Also the UK Synthetic Biology Strategic Plan 2016 mentions the need for internationally recognised standards for assembled bio-synthetic parts, for metrology and for the required data formats for the seamless transfer between laboratories. Innovate UK, the innovation agency of the British government, has funded the British Standard Institution to produce guidelines on the use of SynBio-standards. The importance of these guidelines becomes clear when viewing the many steps in the engineering process: Design-Build-Test-Learn, and back again to Design. A trial-and-error process that can easily be repeated thousands of times before obtaining the desired optimal result.
The SynBio-engineering process is elaborately automatized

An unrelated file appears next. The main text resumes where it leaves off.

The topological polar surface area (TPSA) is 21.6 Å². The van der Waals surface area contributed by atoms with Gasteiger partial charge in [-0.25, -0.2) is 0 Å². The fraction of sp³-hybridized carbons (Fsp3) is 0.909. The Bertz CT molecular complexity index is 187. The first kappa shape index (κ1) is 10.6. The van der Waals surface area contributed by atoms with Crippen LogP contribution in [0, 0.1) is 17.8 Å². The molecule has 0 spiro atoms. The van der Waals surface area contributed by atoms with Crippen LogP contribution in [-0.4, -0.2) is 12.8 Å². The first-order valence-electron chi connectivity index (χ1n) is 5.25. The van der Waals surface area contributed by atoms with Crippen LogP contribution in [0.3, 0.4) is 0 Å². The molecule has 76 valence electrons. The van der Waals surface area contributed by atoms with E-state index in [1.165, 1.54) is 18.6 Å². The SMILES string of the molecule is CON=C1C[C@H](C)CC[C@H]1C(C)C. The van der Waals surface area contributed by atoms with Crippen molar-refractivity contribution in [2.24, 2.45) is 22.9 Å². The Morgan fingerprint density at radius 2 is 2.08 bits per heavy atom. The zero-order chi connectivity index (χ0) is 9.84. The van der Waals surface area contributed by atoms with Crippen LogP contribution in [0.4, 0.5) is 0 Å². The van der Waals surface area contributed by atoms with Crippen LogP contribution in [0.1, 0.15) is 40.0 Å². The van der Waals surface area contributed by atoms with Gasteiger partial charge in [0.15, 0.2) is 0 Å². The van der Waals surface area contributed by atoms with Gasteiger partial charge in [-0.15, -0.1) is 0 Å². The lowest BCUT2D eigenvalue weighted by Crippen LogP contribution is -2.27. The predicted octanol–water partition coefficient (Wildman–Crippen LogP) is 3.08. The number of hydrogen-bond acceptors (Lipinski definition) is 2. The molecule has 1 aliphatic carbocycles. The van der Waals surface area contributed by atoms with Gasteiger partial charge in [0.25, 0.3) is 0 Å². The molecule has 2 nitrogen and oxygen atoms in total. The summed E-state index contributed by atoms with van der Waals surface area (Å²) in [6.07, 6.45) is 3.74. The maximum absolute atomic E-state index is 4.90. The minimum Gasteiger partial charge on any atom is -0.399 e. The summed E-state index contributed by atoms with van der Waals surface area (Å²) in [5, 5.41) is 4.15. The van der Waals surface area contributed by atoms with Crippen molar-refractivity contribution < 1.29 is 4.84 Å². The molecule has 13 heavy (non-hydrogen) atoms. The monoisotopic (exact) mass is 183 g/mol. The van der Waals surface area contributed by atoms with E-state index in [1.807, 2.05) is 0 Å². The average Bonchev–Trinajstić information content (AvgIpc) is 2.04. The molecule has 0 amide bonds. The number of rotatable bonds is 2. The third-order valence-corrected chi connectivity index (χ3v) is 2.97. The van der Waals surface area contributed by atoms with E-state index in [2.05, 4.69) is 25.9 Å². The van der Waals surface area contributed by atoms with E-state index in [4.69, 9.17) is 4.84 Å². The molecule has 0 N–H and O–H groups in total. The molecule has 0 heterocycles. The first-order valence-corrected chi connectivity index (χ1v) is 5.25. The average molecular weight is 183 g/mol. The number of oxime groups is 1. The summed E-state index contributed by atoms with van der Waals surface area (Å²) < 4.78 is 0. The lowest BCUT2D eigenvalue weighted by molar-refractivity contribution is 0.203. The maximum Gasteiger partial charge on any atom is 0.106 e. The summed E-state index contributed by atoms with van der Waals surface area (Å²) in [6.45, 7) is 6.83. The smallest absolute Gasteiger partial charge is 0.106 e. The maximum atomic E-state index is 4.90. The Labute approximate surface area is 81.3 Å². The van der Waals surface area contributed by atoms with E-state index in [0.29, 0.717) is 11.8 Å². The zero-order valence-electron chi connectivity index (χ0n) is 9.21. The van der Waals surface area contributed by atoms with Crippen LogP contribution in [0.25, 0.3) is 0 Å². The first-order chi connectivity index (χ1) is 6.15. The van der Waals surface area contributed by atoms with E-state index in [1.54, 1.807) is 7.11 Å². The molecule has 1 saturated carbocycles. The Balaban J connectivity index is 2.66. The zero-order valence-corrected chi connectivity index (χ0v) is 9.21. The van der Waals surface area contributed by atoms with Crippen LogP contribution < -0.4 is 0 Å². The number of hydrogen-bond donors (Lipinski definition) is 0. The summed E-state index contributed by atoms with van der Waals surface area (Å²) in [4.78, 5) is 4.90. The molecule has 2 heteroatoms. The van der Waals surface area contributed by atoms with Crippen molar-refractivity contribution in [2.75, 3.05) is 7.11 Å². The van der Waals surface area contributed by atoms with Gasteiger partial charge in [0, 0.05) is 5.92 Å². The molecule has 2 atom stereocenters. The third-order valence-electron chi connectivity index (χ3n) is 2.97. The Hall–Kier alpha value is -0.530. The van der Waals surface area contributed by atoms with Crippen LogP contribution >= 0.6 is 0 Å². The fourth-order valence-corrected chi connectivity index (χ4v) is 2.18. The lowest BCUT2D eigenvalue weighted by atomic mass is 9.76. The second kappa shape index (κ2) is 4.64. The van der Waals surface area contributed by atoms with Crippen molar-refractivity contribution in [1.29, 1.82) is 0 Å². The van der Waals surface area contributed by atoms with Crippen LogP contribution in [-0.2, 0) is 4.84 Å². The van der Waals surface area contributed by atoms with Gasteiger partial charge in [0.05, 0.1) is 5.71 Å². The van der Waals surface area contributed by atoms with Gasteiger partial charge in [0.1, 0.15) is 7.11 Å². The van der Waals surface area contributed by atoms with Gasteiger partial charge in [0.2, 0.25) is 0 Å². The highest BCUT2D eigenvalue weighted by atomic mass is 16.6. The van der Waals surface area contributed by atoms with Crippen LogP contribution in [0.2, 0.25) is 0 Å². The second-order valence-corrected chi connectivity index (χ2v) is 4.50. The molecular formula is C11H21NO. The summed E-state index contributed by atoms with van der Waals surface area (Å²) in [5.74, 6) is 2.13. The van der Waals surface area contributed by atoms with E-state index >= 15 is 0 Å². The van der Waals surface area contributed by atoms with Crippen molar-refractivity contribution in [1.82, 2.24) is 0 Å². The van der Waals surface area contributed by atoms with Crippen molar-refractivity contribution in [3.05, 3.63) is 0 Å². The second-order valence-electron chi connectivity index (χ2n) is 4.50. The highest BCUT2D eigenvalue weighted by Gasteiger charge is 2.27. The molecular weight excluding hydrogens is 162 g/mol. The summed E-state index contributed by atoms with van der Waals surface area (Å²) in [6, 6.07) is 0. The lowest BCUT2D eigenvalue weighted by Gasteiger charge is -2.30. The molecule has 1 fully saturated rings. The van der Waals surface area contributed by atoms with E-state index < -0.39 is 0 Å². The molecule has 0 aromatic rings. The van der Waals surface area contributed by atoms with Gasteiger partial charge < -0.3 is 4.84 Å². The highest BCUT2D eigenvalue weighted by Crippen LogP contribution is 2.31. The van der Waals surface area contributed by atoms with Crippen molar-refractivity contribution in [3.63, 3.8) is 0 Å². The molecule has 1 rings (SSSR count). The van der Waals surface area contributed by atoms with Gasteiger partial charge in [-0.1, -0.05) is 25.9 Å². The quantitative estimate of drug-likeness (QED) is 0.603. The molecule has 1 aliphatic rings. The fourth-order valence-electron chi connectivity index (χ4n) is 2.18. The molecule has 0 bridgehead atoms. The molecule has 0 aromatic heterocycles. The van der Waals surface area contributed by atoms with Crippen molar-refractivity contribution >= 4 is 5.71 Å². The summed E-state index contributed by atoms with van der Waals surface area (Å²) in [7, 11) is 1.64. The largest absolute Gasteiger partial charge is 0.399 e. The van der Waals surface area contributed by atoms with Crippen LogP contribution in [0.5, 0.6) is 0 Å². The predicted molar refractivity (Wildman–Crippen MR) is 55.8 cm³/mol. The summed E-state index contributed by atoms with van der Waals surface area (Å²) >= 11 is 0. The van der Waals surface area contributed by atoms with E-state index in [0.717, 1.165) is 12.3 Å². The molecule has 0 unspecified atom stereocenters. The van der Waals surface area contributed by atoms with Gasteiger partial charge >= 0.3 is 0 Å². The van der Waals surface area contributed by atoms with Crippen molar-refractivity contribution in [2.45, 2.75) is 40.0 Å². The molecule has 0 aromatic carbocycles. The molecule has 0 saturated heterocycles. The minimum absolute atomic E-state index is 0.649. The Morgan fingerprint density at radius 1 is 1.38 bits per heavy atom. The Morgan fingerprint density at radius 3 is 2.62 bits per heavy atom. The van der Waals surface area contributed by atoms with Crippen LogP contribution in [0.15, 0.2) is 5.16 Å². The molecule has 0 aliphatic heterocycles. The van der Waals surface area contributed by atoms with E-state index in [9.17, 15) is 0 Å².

In practice every SynBio-process step is elaborately automatized and robotised, and each of these steps is facilitated by a multitude of small companies. Often by applying dedicated, proprietary or non-proprietary, technology. According to Richard Johnson, member of the US National Academy of Sciences and an expert in the area of industrialisation of biology, in the US alone over 300 new SynBio-SMEs have been established in the last five years. These include so-called cloud labs, offering laboratory capacity. Clients can send sample material to these cloud labs, after which they can set up experiments to be executed via cloud software. The cloud lab will carry out the experiments and will make the test results available, again in the cloud. Examples of such cloud labs are Transcriptic en Emerald Cloud Laboratory, both not completely coincidentally located near Silicon Valley!